Amnesia - Michael Ridpath

**** Story with a predictable outcome, saved by a smart expedient towards its end

I immediately want to say that the final expedient has nothing to do with the plot. This is an idea that mixes fiction and reality, which I always appreciate a lot in novels. In this case it was able to increase my rating by one star.
The novel, for my taste, is not worth more than three.
But let’s proceed in an orderly fashion.
The book develops in two timelines. The one set in the present sees the young protagonist Clémence, who finds herself having to look after the eighty-three-year-old Alastair after the latter has lost his memory due to a fall. The one in the past is the book that the two of them are reading together and that tells some events of the man’s life when he was young, culminating in the death of the love of his life.
The part in the past is undoubtedly the best part of the whole novel. Here the characters come to life, also thanks to the evident greater familiarity that the author has in showing them through the point of view of a man. The story unfolds between France, Capri and then Scotland, and each place emerges from the pages with all its colours, involving the reader and giving them the impression of being there.
In contrast, the part set in the present (which is actually 1999) seems to be written by a novice author. The character of Clémence is two-dimensional. Her being overly naive and gullible appears unrealistic. Her reasoning seems a bit of a stretch to say the least. No person would arrive at certain conclusions, on which their decisions are then based, evidently driven by the need to bring the plot in a certain direction and not by logic. Moreover, the setting and the small number of characters, instead of contributing to the increase of the suspense and the claustrophobic sense of the narrative, end up highlighting the weakness in the characterisation of the same characters, which appear far too banal.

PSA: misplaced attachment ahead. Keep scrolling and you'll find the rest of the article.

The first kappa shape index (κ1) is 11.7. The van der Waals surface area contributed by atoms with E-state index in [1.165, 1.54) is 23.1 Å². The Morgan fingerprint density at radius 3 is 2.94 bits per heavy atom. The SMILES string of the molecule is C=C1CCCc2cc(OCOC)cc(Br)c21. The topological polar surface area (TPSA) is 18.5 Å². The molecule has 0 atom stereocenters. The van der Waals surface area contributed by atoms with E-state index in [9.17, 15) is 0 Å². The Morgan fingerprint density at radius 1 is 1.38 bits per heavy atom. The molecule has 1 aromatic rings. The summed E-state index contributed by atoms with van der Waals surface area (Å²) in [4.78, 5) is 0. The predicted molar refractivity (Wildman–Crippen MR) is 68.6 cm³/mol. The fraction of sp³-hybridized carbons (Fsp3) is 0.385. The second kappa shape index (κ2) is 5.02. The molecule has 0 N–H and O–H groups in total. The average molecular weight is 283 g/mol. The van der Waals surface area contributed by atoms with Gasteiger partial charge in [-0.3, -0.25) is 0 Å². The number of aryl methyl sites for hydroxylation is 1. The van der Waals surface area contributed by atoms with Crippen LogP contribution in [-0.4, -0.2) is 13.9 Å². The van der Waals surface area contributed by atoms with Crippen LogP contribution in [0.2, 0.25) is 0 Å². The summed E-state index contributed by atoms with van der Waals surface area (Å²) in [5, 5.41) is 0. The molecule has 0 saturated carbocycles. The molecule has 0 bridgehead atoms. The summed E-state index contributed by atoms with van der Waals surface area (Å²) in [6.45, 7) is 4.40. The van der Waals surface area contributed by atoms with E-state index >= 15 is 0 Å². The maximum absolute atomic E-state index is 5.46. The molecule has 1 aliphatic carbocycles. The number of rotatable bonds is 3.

As for the crime at the core of the story, as much as the author strives to send us astray, in such a shamelessly obvious way, this has very little mystery. Just think about it for a moment and you realise that only one person can be the murderer: the only one who would gain an advantage from the death of Sophie. I never had any doubts about their identity and I found the fact that the other characters, especially Alastair, didn’t even think about it for a moment simply impossible to accept.
Towards the end we find some details that were not deductible from the rest of the plot and only for this reason I must say that I read it almost greedily. The narration of how the events rush to the resolution, together with the above-mentioned final expedient, save the book, but only because, in fact, they are at the end.
Finally, I found it a bit strange that they were talking about a novel in the novel, when, taking into account the length of the chapters read by the characters (which they said were the whole book), you can at most end up with a novelette. Yes, I understand the limited space in the book, but then they would have rather specify that some parts had been skipped (read by the characters and not reported, because not important) or that it was simply a long story.
Overall, however, it was an interesting read, if only because this novel has a certain originality in the way it was structured. I also realise that it is probably a rather hasty work, which the author enjoyed writing to develop an idea that had come to him, without any fancy of giving rise to a product of high literary level in the scope of thrillers. But, all things considered, despite its faults, it plays very well its entertaining purpose.

Amnesia on Amazon.

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